Monday, December 27, 2010

Traveling South. The Culture of Tradition

As I recall, in my younger years birthdays were a big deal. They usually had some type of theme based on whatever cartoon I was obsessed with at the time and a cake decorated with anthropomorphic reptiles or masked heroes. Looking back I still get a strong sense that my family tried very hard to make those days totally about me. Most parents don't wake up on their kids birthday and think, "I can't wait to have 15 screaming second graders in my house sticking tacks in my wall on through a cardboard donkey!" Nope, as a kid birthdays were all about me; the things I liked, the presents I wanted, the people I wanted around me.

Ironic that in the over indulgence of celebrating myself I would find my frustration with commercialized retail spectacle this generation has come to know as Christmas. Disenfranchised by the subjugating nature of holiday tradition I felt like it was time to hit the reset button and re-calibrate the ideology I associate with Christmas. Be it selfishness or an inward fear of being disingenuous I felt a deviation from the norm was necessary.

PART 1 - The Road Trip Begins
I got a call from my friend Mark about a week before Christmas, "Hey man, I'm in Memphis you wanna hang out?" It's about a three hour drive from my house to Memphis and I really did want to go however, I had just thrown out my back a few days before and was right in the middle of a series of chiropractic and message therapy treatments. I also had a few meetings I really couldn't get out of. I declined his invitation regretfully. The next day I received a call from a close friend of mine who lives in Dallas. She informed me that she would be meeting Mark in Louisiana later in the week. This timing was much better, the only problem was getting to Texas. As it happens my roommate was leaving the next day for Mt. Pleasant which just a couple hours east of Dallas. I worked out the rest of the details as best I could, packed a bag and headed west.

PART 2 - Natchitoches
Mark asked Lore and I to meet him in Natchitoches La. A small town a few hours North of New Orleans. Initially we were under the impression that Natchitoches was just a town chosen with utilitarian motives as a central meeting point. A good part of the day was simply spent attempting to figure out how to say Natchitoches, each of the locals had their own interpretation it seemed. It's a place known for many things including meat pies, racism, the set location for Steel Magnolias and an it's "World Famous Festival of Lights". Which as it turns out was the reason for our trip there. Mark is a photo journalist and works for a number of major publications in New York. He was working on a story there. The light show was a mix of religious iconography, Santa centric imagery and athletic axioms like "Who Dat!" and "Go Saints". And I that's what the Holidays are about right? Raindeer landing on the roof of the manger where baby Jesus is met by the three line men. "Who dat kid be in that krib? Who Dat? Who Dat?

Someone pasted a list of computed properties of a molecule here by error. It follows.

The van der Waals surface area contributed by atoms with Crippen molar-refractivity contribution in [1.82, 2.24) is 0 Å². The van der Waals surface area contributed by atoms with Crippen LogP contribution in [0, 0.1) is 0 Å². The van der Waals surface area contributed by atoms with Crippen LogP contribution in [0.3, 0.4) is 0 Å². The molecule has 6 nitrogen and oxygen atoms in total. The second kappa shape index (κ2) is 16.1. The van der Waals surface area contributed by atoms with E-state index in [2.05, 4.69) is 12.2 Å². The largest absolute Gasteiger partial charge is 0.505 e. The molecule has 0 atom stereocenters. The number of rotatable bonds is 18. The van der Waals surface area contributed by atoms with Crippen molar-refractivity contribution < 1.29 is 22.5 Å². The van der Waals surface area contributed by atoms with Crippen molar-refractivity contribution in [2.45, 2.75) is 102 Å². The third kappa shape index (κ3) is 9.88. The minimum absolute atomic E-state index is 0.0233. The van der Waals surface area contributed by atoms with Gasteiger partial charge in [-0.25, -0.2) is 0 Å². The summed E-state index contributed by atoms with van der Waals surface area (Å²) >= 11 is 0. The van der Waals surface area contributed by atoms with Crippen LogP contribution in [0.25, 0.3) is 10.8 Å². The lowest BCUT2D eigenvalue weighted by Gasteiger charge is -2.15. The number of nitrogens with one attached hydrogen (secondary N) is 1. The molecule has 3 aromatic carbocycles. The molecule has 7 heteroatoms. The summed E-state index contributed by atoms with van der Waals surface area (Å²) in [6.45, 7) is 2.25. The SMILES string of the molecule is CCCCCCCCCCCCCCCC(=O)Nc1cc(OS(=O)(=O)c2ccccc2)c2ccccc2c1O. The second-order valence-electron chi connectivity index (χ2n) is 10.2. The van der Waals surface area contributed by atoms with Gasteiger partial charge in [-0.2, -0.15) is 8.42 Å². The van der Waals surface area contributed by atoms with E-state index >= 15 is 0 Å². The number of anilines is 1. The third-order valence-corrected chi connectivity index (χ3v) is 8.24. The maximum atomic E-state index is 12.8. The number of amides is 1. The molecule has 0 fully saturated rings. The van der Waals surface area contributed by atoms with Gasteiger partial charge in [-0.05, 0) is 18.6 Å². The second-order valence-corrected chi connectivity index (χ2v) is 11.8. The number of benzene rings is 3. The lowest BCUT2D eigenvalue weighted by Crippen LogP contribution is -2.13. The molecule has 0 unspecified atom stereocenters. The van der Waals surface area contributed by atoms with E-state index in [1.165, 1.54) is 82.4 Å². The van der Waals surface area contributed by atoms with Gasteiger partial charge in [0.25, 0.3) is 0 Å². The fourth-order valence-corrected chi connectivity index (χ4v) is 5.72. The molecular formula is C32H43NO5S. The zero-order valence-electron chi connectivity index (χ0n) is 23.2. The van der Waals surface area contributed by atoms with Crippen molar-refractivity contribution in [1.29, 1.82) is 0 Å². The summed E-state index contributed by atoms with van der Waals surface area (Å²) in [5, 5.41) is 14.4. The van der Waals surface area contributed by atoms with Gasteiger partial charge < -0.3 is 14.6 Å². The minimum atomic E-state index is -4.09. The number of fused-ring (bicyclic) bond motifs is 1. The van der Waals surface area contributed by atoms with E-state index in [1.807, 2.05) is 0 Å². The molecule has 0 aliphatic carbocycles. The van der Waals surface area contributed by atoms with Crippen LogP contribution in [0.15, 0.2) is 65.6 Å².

PART 3 - Camping
Mark and I parted ways with Lore and headed for the state park. It was a perfect evening for camping. At least it was for mark. With his sleeping bag and bed mat and optional tent in case of a early morning rain. I had not really planned on camping and thus my plush pillow and down blanket were supplemented by a small tarp and extra cover that happened to be in the car. We built a fire. I played some music for a bit trying to finish a song I had been working on. Mark and I caught up and drank beer. Remember those back problems I'd been having? I admit sleeping on the ground wasn't the greatest exertion of wisdom I'd had of late but it worked as well as it could. We woke up early covered in due like a lawn in spring, packed up, and headed for New Orleans.

To be continued....
Photos Courtesy of Mark

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